Strange and beautiful are the stars tonight
In the bustle of a Toronto airport, a familiar face stood out in the crowd.
I gently tapped my wife on the elbow.
“What?” she says. “Look,” I whisper. “Ooooh,” she replies.
She is a major fan of Cuddy and his band, Blue Rodeo.
We see them play once, sometimes twice, a year.
She refers to Jim as her boyfriend.
And there are pictures in my house of my wife and some friends meeting the group after a show many years ago. (Those pics hang alongside a photo of me with a monkey on my head. Not sure of the juxtaposition.)
Anyway, as Cuddy sped past us in T.O. — everyone seems to be in a rush at Pearson International — all I could muster was a pathetic, “Hello!”
He smiled politely, said hi, and kept walking.
There was so much more, on so many levels, I wanted to say.
As a Canadian, I wanted to ask his thoughts on the state if this country. He’s likely crisscrossed it more than anyone, except for maybe Trooper.
As a long-struggling guitar player, I wanted to discuss the chords in the song, “Try.”
As a fan, I wanted to say a simple thank-you.
And as a journalist, I wanted to ask about an encounter during Juno Week a few years ago.
I interviewed Cuddy about the Juno Cup, a charity hockey game a bunch of musicians and ex-NHLers had to raise money for a music education charity.
It was a pretty straightforward story. I wrote it and moved on.
A few nights later, I was working on red carpet coverage with a colleague, grabbing quick quotes from some of the biggest names in Canadian music. (My ears are still ringing from the shrill screams when Justin Bieber sped past.)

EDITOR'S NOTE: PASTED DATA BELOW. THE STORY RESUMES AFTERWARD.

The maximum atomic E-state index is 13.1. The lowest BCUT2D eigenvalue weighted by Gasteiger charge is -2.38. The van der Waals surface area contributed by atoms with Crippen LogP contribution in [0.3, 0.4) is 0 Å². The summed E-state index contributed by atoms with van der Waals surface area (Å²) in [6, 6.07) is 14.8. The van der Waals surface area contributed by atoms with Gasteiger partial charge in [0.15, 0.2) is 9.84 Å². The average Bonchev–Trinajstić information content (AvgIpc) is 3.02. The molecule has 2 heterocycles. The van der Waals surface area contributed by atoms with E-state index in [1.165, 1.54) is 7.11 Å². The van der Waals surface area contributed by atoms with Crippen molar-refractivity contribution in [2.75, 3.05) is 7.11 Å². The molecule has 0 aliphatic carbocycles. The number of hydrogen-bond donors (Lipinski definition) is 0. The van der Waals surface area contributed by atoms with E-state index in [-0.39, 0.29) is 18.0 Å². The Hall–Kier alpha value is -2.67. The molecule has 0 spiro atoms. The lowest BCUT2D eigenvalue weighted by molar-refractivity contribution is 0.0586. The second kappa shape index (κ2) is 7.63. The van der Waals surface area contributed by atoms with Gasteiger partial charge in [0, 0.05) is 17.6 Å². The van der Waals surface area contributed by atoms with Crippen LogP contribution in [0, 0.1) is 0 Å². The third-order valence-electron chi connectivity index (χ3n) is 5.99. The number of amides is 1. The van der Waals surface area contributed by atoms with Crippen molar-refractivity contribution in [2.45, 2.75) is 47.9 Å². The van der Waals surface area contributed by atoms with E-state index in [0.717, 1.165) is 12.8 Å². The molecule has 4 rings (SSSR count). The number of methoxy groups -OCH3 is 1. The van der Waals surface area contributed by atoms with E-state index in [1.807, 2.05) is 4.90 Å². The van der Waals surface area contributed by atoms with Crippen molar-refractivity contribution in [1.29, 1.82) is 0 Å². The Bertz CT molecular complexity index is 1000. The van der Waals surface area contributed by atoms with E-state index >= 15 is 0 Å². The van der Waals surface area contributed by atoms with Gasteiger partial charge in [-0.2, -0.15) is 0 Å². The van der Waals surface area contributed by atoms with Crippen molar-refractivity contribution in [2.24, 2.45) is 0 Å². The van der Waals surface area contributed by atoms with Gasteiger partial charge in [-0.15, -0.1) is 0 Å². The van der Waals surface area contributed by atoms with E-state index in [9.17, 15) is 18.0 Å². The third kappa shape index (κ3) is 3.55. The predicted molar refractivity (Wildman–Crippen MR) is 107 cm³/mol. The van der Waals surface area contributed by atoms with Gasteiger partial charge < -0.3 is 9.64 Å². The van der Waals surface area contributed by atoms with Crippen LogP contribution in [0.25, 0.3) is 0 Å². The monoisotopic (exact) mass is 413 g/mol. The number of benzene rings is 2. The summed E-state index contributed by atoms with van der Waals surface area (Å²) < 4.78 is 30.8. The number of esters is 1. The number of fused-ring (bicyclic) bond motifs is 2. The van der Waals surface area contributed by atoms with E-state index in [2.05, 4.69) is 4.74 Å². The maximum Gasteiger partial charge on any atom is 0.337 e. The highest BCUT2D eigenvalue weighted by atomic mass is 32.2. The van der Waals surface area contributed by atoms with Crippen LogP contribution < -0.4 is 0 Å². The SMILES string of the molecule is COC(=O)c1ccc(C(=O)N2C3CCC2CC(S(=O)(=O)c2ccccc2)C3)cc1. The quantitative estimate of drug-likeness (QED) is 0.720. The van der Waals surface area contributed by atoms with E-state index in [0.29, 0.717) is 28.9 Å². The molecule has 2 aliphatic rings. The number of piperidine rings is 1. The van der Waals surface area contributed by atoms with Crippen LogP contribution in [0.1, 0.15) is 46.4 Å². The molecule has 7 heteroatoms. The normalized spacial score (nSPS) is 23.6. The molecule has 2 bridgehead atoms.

As Cuddy walked a red carpet lined with media from across the country, he approached me and pointed out a gaffe in my hockey story.
I was thrilled.
Not because I made a mistake — I hate errors in my copy — but because Jim Cuddy, Canadian music icon, took the time to make note of it on the Junos red carpet!
And he did so in a calm and professional manner. (Not everyone keeps their cool when journalists make mistakes, like insert your local politician’s name here.)
I didn’t think Cuddy would have read the story, let alone remember me or care enough to discuss it on awards night.
The experience remains a journalistic badge of honour, a story usually shared with other reporters over a few beers.
Earlier this month, about two weeks after we crossed paths with Cuddy in the T.O. airport, my wife and I went to see Blue Rodeo headline an outdoor concert.
Cuddy entertained with his typical awesomeness and I regretted not striking up a conversation with him in Toronto.
Just bad timing that’s all.